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 Mar 29 - Apr 4, 2018 
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Editorial

Kirtland Jet Fuel Spill Update

New plans and protests in process

By

EDB in shallow groundwater at Kirtland AFB
EDB in shallow groundwater at Kirtland AFB
NMENV
[click to enlarge]

More than four years ago, Weekly Alibi investigative reporter David Correia was one of the first members of the New Mexico media to take an in-depth look at a potentially huge environmental problem fermenting on Burque’s southeast side.

A very large plume of aircraft fuel and associated carcinogenic hydrocarbons—more than 50 years in the making by some expert’s reckoning—was an imminent threat to one of our town’s most important, life-sustaining-in-the-high-desert aquifers.

Fast forward a few years and the problem that “you’ve never heard of” has become the obvious threat to the environment that practically everyone has forgotten about. Case in point: last year the US Air Force—and the administration of former Mayor Richard Berry—determined there wasn’t enough public interest in the issue to warrant the creation and maintenance of a citizen advisory board.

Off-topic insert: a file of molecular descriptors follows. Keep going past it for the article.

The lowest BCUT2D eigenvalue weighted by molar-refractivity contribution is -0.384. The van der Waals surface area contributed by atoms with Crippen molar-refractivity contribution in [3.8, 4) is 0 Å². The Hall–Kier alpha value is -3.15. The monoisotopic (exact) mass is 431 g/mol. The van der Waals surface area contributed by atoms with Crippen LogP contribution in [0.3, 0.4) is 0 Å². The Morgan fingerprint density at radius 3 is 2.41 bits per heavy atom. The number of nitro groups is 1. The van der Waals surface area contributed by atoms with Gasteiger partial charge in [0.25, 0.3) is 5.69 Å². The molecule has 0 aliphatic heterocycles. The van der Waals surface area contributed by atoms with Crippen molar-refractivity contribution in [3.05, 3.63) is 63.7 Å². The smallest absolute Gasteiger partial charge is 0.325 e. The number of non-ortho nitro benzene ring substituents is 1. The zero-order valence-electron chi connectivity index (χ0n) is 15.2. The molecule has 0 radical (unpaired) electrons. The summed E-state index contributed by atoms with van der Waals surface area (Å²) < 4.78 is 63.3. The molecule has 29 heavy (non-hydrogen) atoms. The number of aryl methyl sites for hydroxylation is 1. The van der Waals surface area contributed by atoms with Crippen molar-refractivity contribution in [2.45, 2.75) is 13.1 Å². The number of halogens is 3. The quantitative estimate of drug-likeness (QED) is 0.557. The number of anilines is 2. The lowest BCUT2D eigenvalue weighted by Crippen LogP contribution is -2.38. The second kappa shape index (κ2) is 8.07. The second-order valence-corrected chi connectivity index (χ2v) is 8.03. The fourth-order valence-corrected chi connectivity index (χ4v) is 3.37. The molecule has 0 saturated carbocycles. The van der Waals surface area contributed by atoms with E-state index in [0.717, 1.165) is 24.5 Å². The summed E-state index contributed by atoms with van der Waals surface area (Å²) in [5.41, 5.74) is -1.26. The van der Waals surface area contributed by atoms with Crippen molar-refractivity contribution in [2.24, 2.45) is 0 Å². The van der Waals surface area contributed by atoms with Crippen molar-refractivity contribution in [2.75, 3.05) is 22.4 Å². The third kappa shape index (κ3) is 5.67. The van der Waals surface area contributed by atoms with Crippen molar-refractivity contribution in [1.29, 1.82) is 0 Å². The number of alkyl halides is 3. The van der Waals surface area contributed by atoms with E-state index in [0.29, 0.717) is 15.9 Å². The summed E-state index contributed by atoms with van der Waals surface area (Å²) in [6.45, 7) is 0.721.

Thankfully that attitude has changed in Berry’s passage from civic influence. The spill and solutions to its ultimate remediation are being discussed again—by the N.M. Environment Department, The City Water Advisory Board and the progenitors of the problem, the US Air Force.

There have been many developments of late with regards to dealing with the still-spreading leak. Given that this important issue—hey clean water equals vida, carnales—has bubbled up only to disappear, we assume many have misplaced the particulars of the spill and its subsequent ramifications. Here’s a briefing then, for your eyes only.

A Brief History of Spillage

In case you haven’t noticed or may have forgotten, there’s a huge military operation being conducted 24/7, immediately southeast of downtown Albuquerque. Kirtland Air Force Base occupies more than 50,000 acres, hugging the Manzano mountains as one of its boundaries and Gibson Boulevard here in town as one of its other demarcations.

Kirtland Air Force Base Bulk Fuels Facility
Kirtland Air Force Base Bulk Fuels Facility
Todd Berenger

Important national security work goes on all of the time at Kirtland. The nation’s nuclear stockpile is managed there, among other missions. Thousands of military aircraft land at the base on a yearly basis and have been doing so since the early ’50s.